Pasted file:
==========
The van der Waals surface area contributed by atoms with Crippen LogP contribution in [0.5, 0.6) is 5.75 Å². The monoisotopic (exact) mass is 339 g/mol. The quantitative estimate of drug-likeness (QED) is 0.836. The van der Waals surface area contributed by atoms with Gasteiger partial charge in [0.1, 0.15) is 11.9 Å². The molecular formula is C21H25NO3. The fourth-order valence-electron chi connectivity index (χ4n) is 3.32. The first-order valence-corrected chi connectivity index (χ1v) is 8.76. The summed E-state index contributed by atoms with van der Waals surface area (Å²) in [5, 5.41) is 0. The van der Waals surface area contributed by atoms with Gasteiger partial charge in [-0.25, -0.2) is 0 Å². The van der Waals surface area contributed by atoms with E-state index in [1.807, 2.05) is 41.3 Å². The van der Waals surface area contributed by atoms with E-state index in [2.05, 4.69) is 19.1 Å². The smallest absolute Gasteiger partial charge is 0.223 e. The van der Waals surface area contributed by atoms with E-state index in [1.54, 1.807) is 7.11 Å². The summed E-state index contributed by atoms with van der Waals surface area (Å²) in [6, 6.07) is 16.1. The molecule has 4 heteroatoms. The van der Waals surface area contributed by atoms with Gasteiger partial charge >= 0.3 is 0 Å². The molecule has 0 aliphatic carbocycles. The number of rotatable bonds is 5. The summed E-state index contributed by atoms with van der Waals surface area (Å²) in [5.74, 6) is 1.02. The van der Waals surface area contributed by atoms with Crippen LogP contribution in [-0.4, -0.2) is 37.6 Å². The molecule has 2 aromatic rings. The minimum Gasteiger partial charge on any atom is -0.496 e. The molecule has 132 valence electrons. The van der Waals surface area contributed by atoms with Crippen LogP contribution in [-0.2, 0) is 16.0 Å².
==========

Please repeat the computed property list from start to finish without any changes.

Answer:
The van der Waals surface area contributed by atoms with Crippen LogP contribution in [0.5, 0.6) is 5.75 Å². The monoisotopic (exact) mass is 339 g/mol. The quantitative estimate of drug-likeness (QED) is 0.836. The van der Waals surface area contributed by atoms with Gasteiger partial charge in [0.1, 0.15) is 11.9 Å². The molecular formula is C21H25NO3. The fourth-order valence-electron chi connectivity index (χ4n) is 3.32. The first-order valence-corrected chi connectivity index (χ1v) is 8.76. The summed E-state index contributed by atoms with van der Waals surface area (Å²) in [5, 5.41) is 0. The van der Waals surface area contributed by atoms with Gasteiger partial charge in [-0.25, -0.2) is 0 Å². The van der Waals surface area contributed by atoms with E-state index in [1.807, 2.05) is 41.3 Å². The van der Waals surface area contributed by atoms with E-state index in [2.05, 4.69) is 19.1 Å². The smallest absolute Gasteiger partial charge is 0.223 e. The van der Waals surface area contributed by atoms with E-state index in [1.54, 1.807) is 7.11 Å². The summed E-state index contributed by atoms with van der Waals surface area (Å²) in [6, 6.07) is 16.1. The molecule has 4 heteroatoms. The van der Waals surface area contributed by atoms with Gasteiger partial charge >= 0.3 is 0 Å². The molecule has 0 aliphatic carbocycles. The number of rotatable bonds is 5. The summed E-state index contributed by atoms with van der Waals surface area (Å²) in [5.74, 6) is 1.02. The van der Waals surface area contributed by atoms with Crippen LogP contribution in [-0.4, -0.2) is 37.6 Å². The molecule has 2 aromatic rings. The minimum Gasteiger partial charge on any atom is -0.496 e. The molecule has 132 valence electrons. The van der Waals surface area contributed by atoms with Crippen LogP contribution in [-0.2, 0) is 16.0 Å².